WWW Wednesday // 5.24.17

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Hey, y’all! Sorry I’ve been a little sparse with the book reviews lately, but life happens (AKA I GRADUATED FROM COLLEGE Y’ALL), and reading is (unfortunately) not always my #1 priority. To alleviate my time between reviews, I decided I’m going to jump on the meme train! WWW Wednesday is a weekly meme hosted by Sam @Taking On A World Of Words, where I have to answer three simple questions: what am I currently reading, what I have recently read, and what I want to read soon. I did this for the first time last week and really enjoy this meme, as I am always reading multiple books at once and queueing my next choices right on my nightstand. So, here we go!

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HOMEGOING

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Written by: Yaa Gyasi
Review: 5 / 5 stars

Summary: Effia and Esi are born into different villages in eighteenth-century Ghana. Effia is married off to an Englishman and lives in comfort in the palatial rooms of Cape Coast Castle. Unbeknownst to Effia, her sister, Esi, is imprisoned beneath her in the castle’s dungeons, sold with thousands of others into the Gold Coast’s booming slave trade, and shipped off to America, where her children and grandchildren will be raised in slavery. One thread of Homegoing follows Effia’s descendants through centuries of warfare in Ghana, as the Fante and Asante nations wrestle with the slave trade and British colonization. The other thread follows Esi and her children into America. From the plantations of the South to the Civil War and the Great Migration, from the coal mines of Pratt City, Alabama, to the jazz clubs and dope houses of twentieth-century Harlem, right up through the present day, Homegoing makes history visceral, and captures, with singular and stunning immediacy, how the memory of captivity came to be inscribed in the soul of a nation.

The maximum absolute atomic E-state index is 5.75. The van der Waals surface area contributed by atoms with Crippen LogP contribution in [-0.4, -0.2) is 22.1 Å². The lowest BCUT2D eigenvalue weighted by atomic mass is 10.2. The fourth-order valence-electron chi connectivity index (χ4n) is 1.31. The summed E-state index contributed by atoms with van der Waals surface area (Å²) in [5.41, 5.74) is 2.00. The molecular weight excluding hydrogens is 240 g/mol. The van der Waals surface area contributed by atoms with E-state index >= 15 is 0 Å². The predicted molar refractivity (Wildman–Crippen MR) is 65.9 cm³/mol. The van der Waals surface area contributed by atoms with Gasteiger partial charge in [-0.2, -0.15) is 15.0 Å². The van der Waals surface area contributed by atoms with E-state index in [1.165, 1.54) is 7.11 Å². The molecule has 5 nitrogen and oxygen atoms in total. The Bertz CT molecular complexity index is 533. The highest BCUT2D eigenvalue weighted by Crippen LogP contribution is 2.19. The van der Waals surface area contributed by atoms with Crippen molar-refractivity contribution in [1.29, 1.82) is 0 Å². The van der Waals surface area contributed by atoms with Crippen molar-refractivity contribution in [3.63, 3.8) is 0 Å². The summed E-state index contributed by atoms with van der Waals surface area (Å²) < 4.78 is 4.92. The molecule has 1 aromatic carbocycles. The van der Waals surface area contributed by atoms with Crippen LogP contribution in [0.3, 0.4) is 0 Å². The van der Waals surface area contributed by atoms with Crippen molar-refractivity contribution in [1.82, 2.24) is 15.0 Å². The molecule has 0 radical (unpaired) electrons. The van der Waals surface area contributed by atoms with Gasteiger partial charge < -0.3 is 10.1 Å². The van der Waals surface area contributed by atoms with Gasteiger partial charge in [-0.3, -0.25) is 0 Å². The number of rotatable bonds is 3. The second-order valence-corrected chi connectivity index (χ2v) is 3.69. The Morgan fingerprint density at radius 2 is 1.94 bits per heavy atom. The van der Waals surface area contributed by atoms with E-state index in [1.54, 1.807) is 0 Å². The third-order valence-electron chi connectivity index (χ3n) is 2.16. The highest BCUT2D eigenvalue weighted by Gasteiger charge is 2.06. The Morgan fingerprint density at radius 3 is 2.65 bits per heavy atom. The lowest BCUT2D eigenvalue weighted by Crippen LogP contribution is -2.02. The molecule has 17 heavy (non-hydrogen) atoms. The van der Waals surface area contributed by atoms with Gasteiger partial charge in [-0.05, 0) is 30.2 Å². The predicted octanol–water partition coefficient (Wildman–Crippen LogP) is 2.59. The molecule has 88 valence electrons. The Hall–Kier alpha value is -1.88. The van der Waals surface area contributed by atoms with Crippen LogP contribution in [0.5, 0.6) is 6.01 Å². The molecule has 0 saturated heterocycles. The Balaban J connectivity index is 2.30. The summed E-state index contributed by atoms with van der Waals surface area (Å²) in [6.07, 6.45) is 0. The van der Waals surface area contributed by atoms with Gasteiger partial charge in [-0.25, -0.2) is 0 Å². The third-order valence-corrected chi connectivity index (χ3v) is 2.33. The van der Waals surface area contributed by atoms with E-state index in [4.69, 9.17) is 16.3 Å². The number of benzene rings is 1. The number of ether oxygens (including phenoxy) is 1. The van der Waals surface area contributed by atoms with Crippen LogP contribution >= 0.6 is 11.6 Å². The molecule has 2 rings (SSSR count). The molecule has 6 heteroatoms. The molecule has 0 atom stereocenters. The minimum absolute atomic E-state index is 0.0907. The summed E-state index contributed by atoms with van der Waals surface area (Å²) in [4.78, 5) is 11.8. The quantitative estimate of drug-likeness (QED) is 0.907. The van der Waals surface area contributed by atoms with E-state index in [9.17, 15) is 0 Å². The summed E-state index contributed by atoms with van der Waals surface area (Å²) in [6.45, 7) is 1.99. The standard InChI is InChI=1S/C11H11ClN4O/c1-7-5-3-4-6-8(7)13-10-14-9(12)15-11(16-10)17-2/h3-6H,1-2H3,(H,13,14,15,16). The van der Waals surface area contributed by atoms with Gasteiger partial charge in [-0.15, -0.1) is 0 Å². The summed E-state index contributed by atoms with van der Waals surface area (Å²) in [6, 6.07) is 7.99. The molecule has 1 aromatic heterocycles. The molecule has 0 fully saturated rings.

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STATION ELEVEN

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Written by: Emily St. John Mandel
Review: 4.5 / 5 stars

Summary: One snowy night Arthur Leander, a famous actor, has a heart attack onstage during a production of King Lear. Jeevan Chaudhary, a paparazzo-turned-EMT, is in the audience and leaps to his aid. A child actress named Kirsten Raymonde watches in horror as Jeevan performs CPR, pumping Arthur’s chest as the curtain drops, but Arthur is dead. That same night a terrible flu begins to spread. In one week, it is estimated that 99% of the world’s population is dead. Twenty years later, Kirsten is an actress with the Traveling Symphony. Together, this small troupe moves between the settlements of an altered world, performing Shakespeare and music for scattered communities of survivors. But when they arrive in St. Deborah by the Water, they encounter a violent prophet who digs graves for anyone who dares to leave.

Spanning decades, moving back and forth in time, and vividly depicting life before and after the pandemic, this suspenseful, elegiac novel is rife with beauty. As Arthur falls in and out of love, as Jeevan watches the newscasters say their final good-byes, and as Kirsten finds herself caught in the crosshairs of the prophet, we see the strange twists of fate that connect them all. A novel of art, memory, and ambition, Station Eleven tells a story about the relationships that sustain us, the ephemeral nature of fame, and the beauty of the world as we know it.

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RED QUEEN (RED QUEEN #1)

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Written by: Victoria Aveyard
#1 out of 2+ in The Red Queen series
Rating: 4/5 stars

Summary (from Goodreads): This is a world divided by blood – red or silver. The Reds are commoners, ruled by a Silver elite in possession of god-like superpowers. And to Mare Barrow, a seventeen-year-old Red girl from the poverty-stricken Stilts, it seems like nothing will ever change… that is, until she finds herself working in the Silver Palace. Here, surrounded by the people she hates the most, Mare discovers that, despite her red blood, she possesses a deadly power of her own. One that threatens to destroy the balance of power.

Fearful of Mare’s potential, the Silvers hide her in plain view, declaring her a long-lost Silver princess, now engaged to a Silver prince. Despite knowing that one misstep would mean her death, Mare works silently to help the Red Guard, a militant resistance group, and bring down the Silver regime. But this is a world of betrayal and lies, and Mare has entered a dangerous dance – Reds against Silvers, prince against prince, and Mare against her own heart.

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